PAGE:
good than harm to our advocacy to bring education to poor kids in Mindanao. Recently, a donor I met through Facebook a donated P50,000 to enable us to put to school our first five college scholars and 29 high school and elementary school students in Zamboanga City. Nocum said that since making his 10-year-old advocacy known through the internet through his personal Facebook page the and Kris Library website (http:// over a year ago, he had received almost US1,500 donations from friends and relatives from the US, Ireland, Canada, Hawaii and all over the country. He said the funds helped complete the half-finished Kris Peace Library which had been helping provide for the research needs of poor children in 10 far-flung barangays and sitios in Zamboanga City since 2008; built three restrooms so the female students doing research in the library will not hold on to their bladders for hours before reaching home through muddy fields; and construct a computer and livelihood rooms there. “It seems weekly blow-by-blow pictures of the construction work really convinced donors that we mean well. Pictures of kids and scanned writings of their appeal for help because their parents can no longer afford to pay for their continuing schooling also convinced our sponsors to sent help, thus making it possible for us

 Philippines · June-July 2011

to increase our scholars to 102 thus far,” Nocum said. He also said that postings of videos of Kris scholars relating the ways Kris Library had helped them, pictures of them beaming with medals as they graduate as valedictorians, salutatorians and with high honors also inspired people to help. “Most of our donors gave books, chocolates, toys, printers and used computers for free use by the students because through the Internet, they believe they have already gotten high degree of closeness with our scholars,” said the Manila-based Nocum who communicates with his staff and Kris beneficiaries also through the net even if there is yet no reliable line from Manicahan. With growing support through the Internet, Nocum said Kris Library has expanded to Quezon City and had committed help establish Kris Peace Libraries or donate books to the Typhoon Ondoy and fire victims living in a resettlement site in Montalban, Rizal; kids who swim to school in Layag-Layag, Zamboanga City; and poor kids helped by the Claretian Missionary Order in Tungawan, Zamboanga del Sur. “Amid all the computer hacking, robbery and other crimes done through the World Wide Web, there is love and caring in Facebook and in the Net,” said Nocum, a former journalist.

Calendar Of Events | June 2011

June 12


June 15- 23


Cavite, Manila, and other historical


site, (nationwide)

Camarines Norte

In memory of the birthday of the Philip-

Re-enactment of the historic proclamation

A festival featuring the sweet, succulent

pine National Hero,

of the Philippine Independence is done

pineapple thru art exhibits, trade fairs,

Jose P. Rizal, the townfolks of Calamba

at the mansion of Gen Emilio Aguinaldo,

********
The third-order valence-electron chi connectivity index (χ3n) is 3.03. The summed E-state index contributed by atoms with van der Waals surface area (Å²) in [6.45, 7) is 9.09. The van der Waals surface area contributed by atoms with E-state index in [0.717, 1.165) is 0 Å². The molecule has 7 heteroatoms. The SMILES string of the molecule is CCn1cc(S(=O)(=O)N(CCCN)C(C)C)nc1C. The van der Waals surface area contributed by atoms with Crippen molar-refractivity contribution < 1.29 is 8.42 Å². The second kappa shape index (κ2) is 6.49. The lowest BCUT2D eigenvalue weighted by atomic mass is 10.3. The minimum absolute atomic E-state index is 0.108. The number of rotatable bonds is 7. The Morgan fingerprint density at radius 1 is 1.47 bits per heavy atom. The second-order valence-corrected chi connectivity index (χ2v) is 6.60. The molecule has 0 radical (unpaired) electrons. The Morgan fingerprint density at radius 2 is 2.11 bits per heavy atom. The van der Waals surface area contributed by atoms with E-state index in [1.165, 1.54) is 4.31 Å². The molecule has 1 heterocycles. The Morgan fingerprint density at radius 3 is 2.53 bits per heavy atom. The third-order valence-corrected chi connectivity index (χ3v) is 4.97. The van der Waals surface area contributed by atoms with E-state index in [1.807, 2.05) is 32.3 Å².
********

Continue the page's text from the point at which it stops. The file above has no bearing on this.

cultural performances and sports events.

offer flowers to Rizal Shrine.

June 19

June 19- 22

June 20- 29

Alang-alang, Leyte

Dapitan City


Street Pageant depicting the legendary

Festivity starts on the birth anniversary

Polangui, Albay

and mythical storiy of the bells.

of Dr. Jose Rizal and culminates on the

The festival whose name was derived

city's charter day. The celebration is

from a tree which is abundant in the

highlighted by a sportsfest alongside

area features various exciting events

cultural presentations

including street presentation, beauty

Calamba, Laguna

the first president of the Philippine Republic.



pageant, trade fair, among others.

June 22- 24

June 23


June 23- 30

Calumpit, Bulacan


Cagwait, Surigao del Sur

A celebration in honor of the patron

Piat, Cagayan

A yearly festivities in honor of St. John

saint St. John the Baptist.

A religious and cultural revival in com-


the Baptist highlighted by Search for Per-

memoration of the Christianization of the

las ng Kaliguan beauty pageant, beach

Itawes region of Cagayan.

dancing and other beach-fun activities.


 Philippines · June-July 2011

Calendar Of Events | July 2011

July 1- 2

July 1- 2

Gamu, Isabela

Piat, Cagayan

Bohol's annual commemoration of the

Annual feast day of the Miraculous Lady

Annual feast day of Our Lady of Piat

Blood compact (mardi gras parade)

of Guibang.

highlighted by the procession of the

between Rajah Sikatuna and Miguel

Marian Image being venerated for

Lopez de Legazpi.



July 1- 31

SANDUGO FESTIVAL Tagbilaran City, Bohol


July 2

July 12

July 22- 25

Pasig City

Laguindingan, Misamis Oriental

Libon, Albay

A grand celebration of the Pasig day

Street dancing competition which depicts

Katalingkasan which means freedom

highlighted by different activities like

the historical events of how Laguindin-

and rebirth, is held in conjunction with

the Mutya ng Pasig Pageant, Dancing

gan become one of the municipalities of

the Libon Town Fiesta and the feast of

Parade, Outstanding Pasiguenos Night,

Misamis Oriental

its Patron Saint, St. James the Greater. It




Arts & Literary Competition, Palarong

aims to revive the rich cultural heritage

Pinoy, Kusina Pasigueno, etc.

of the town and promote local tourism

July 25- 27

July 30

July 31

Socorro, Mindoro Oriental


It features cultural shows, parade of

Balimbing, Boac

A day-long festivity of barato race,